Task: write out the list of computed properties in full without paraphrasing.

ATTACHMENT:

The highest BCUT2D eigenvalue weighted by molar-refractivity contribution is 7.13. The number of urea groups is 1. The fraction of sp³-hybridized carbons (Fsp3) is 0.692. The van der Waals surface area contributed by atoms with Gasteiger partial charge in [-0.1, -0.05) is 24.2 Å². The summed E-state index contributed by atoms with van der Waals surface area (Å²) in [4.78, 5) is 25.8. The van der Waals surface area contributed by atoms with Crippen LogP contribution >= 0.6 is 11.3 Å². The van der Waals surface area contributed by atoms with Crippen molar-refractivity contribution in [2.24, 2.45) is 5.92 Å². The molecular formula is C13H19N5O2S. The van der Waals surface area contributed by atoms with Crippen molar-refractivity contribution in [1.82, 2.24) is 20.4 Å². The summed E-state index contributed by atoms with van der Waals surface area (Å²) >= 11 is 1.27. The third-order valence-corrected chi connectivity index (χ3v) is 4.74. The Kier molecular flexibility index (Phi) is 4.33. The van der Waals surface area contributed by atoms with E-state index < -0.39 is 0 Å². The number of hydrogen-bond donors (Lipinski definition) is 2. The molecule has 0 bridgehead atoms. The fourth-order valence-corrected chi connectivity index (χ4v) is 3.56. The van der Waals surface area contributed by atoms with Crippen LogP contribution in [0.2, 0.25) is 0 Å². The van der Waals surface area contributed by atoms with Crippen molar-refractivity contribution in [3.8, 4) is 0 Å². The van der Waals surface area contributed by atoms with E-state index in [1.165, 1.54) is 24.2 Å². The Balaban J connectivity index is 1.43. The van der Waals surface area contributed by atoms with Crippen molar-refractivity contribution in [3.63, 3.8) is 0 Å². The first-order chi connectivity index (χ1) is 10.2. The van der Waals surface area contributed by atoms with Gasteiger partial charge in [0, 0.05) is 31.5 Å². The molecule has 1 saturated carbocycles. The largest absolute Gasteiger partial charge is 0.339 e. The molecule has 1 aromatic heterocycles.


The highest BCUT2D eigenvalue weighted by molar-refractivity contribution is 7.13. The number of urea groups is 1. The fraction of sp³-hybridized carbons (Fsp3) is 0.692. The van der Waals surface area contributed by atoms with Gasteiger partial charge in [-0.1, -0.05) is 24.2 Å². The summed E-state index contributed by atoms with van der Waals surface area (Å²) in [4.78, 5) is 25.8. The van der Waals surface area contributed by atoms with Crippen LogP contribution >= 0.6 is 11.3 Å². The van der Waals surface area contributed by atoms with Crippen molar-refractivity contribution in [2.24, 2.45) is 5.92 Å². The molecular formula is C13H19N5O2S. The van der Waals surface area contributed by atoms with Crippen molar-refractivity contribution in [1.82, 2.24) is 20.4 Å². The summed E-state index contributed by atoms with van der Waals surface area (Å²) >= 11 is 1.27. The third-order valence-corrected chi connectivity index (χ3v) is 4.74. The Kier molecular flexibility index (Phi) is 4.33. The van der Waals surface area contributed by atoms with E-state index < -0.39 is 0 Å². The number of hydrogen-bond donors (Lipinski definition) is 2. The molecule has 0 bridgehead atoms. The fourth-order valence-corrected chi connectivity index (χ4v) is 3.56. The van der Waals surface area contributed by atoms with Crippen LogP contribution in [0.2, 0.25) is 0 Å². The van der Waals surface area contributed by atoms with Crippen molar-refractivity contribution in [3.8, 4) is 0 Å². The van der Waals surface area contributed by atoms with E-state index in [1.165, 1.54) is 24.2 Å². The Balaban J connectivity index is 1.43. The van der Waals surface area contributed by atoms with Crippen molar-refractivity contribution in [3.63, 3.8) is 0 Å². The first-order chi connectivity index (χ1) is 10.2. The van der Waals surface area contributed by atoms with Gasteiger partial charge in [0, 0.05) is 31.5 Å². The molecule has 1 saturated carbocycles. The largest absolute Gasteiger partial charge is 0.339 e. The molecule has 1 aromatic heterocycles.